Remembering Tom Horwich
The Chicago real estate community lost another legend last week with the passing of Tom Horwich. While much of Tom’s work was under the radar, his influence on those of us who were fortunate enough to be graced by his presence is completely unparalleled.
For those not aware, Tom was a lifelong Chicagoan born in Hyde Park. He was the grandson of Bernard Horwich (of the Bernard Horwich JCC fame) and his father enjoyed a successful career in real estate. Following in his father’s footsteps, Tom got his start as an industrial broker and eventually transitioned into the office side. Eventually, he took over the family real estate portfolio and later became part owner of the legendary Rubloff brand, which was rechristened as a residential agency.
My very first job in commercial real estate was as the leasing agent for 100 West Monroe, an office building that Tom’s family owned. I got involved at his other property, 30 North Michigan, about a year later. It didn’t take long for me to realize how fortunate I was to be associated with this man. When he found out that my then-employer was having some difficulties, he and his partner Howard Weinstein took me under their collective wing and set me up at Rubloff. They effectively created a newly established commercial division for me to run – a privilege that hundreds of brokers would have relished. It was a rare, highly coveted opportunity to use this name and heaven knows that almost anyone else was more worthy than me: some schmuck just 2 years out of college. But Tom was more concerned with my well-being than with profiting off of this powerful name. If it weren’t for that act, there is no way I would still be in real estate today.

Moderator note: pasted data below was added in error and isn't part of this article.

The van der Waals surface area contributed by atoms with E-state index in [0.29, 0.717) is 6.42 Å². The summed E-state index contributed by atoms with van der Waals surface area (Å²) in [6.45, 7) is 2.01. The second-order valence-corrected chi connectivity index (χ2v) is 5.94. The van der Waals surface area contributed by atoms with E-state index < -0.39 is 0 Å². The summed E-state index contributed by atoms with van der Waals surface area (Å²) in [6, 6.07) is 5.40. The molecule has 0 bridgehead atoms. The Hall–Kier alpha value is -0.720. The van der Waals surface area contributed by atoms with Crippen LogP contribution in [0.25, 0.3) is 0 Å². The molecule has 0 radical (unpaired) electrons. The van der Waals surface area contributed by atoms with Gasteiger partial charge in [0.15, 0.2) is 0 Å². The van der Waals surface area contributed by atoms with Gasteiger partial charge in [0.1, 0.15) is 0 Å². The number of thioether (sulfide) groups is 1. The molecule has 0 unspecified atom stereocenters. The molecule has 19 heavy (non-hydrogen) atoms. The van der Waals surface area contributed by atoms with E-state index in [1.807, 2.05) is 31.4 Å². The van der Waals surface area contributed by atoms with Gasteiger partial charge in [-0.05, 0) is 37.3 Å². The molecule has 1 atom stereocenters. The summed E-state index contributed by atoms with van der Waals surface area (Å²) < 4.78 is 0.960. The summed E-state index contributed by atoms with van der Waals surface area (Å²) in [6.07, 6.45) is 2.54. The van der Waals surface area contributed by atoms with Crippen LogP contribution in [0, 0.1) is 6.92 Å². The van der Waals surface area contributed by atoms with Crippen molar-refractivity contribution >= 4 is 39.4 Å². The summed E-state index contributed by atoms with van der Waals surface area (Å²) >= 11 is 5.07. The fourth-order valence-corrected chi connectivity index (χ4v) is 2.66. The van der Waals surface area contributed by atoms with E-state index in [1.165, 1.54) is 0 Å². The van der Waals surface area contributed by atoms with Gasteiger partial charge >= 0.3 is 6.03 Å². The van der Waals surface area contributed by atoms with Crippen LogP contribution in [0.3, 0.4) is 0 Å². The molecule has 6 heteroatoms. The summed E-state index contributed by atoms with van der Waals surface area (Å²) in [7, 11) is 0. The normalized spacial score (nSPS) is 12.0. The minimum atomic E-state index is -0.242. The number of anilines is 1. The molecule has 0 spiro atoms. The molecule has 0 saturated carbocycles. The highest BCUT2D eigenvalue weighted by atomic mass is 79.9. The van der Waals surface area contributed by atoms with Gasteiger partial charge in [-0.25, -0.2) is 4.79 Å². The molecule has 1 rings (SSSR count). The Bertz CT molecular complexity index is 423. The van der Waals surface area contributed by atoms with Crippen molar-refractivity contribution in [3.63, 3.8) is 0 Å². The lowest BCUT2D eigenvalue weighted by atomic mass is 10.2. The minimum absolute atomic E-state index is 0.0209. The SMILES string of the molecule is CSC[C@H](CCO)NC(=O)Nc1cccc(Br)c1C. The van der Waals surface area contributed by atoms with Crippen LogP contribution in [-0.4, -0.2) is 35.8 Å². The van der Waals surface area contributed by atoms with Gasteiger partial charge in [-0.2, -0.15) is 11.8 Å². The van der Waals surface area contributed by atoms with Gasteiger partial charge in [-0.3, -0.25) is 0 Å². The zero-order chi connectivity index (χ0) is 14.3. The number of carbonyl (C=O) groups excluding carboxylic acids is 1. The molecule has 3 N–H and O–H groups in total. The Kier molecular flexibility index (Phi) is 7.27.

When I think of Tom, very few people exhibited more class, generosity, integrity and kindness. While his family’s long-tenured building ownership was a business, Tom’s concern was always with creating the best possible experience for his tenants. He knew that having happy tenants would help ensure a high occupancy. Every year, he would pick one area of the property to improve, be it new elevators, common corridors, bathrooms or mechanical systems. Each December Tom would send boxes of See’s Chocolates to his tenants for the holidays, a small gesture in the grand scheme of things, but a popular and beloved tradition in his buildings.
Tom always took care of his staff. Everyone who worked for Tom seemed to stay until it was time to retire. He would send each of them gifts several times a year just to show that he was thinking of them. Whenever he would visit the daycare center located in a South Loop building he owned, Tom would come armed with boxes of cookies and other treats for the staff, just to be nice.
As a businessman, Tom was quite sharp and always seemed to know the right thing to do in any situation. He had an uncanny sixth sense about prospective tenants and could always tell if a deal was worth taking a chance on. Even though I questioned some of his decisions, he was right every single time. His philosophy was simple: treat others with respect and always tell them the truth. People may not always like what they hear, but they will respect and appreciate your transparency. This lesson has been one of many which shaped my career.
Tom and I were able to frequently keep in touch even after he sold Rubloff and his two buildings. Each year, he would ask me to run a database search to ensure that he was getting a fair deal on his 400-square-foot office renewal. He was always quick to give important life advice (as well as constant pestering about when I would get married and within 30 days after that happened, when we would start having kids) during our frequent lunches at Manny’s. I also cannot forget to mention my annual Bears tickets courtesy of Tom, two seats at the 50-yard line for the home opener.
Tom was involved with numerous charities and repeatedly gave back to his community. He always shied away from recognition, but those around him knew what he was all about. He was an amazing listener, had a fabulous memory and always had a joke ready. Whenever Tom spoke, his words really meant something, and his actions always reflected those words. Rest in peace, my good friend. You will be missed, but your lessons will be everlasting.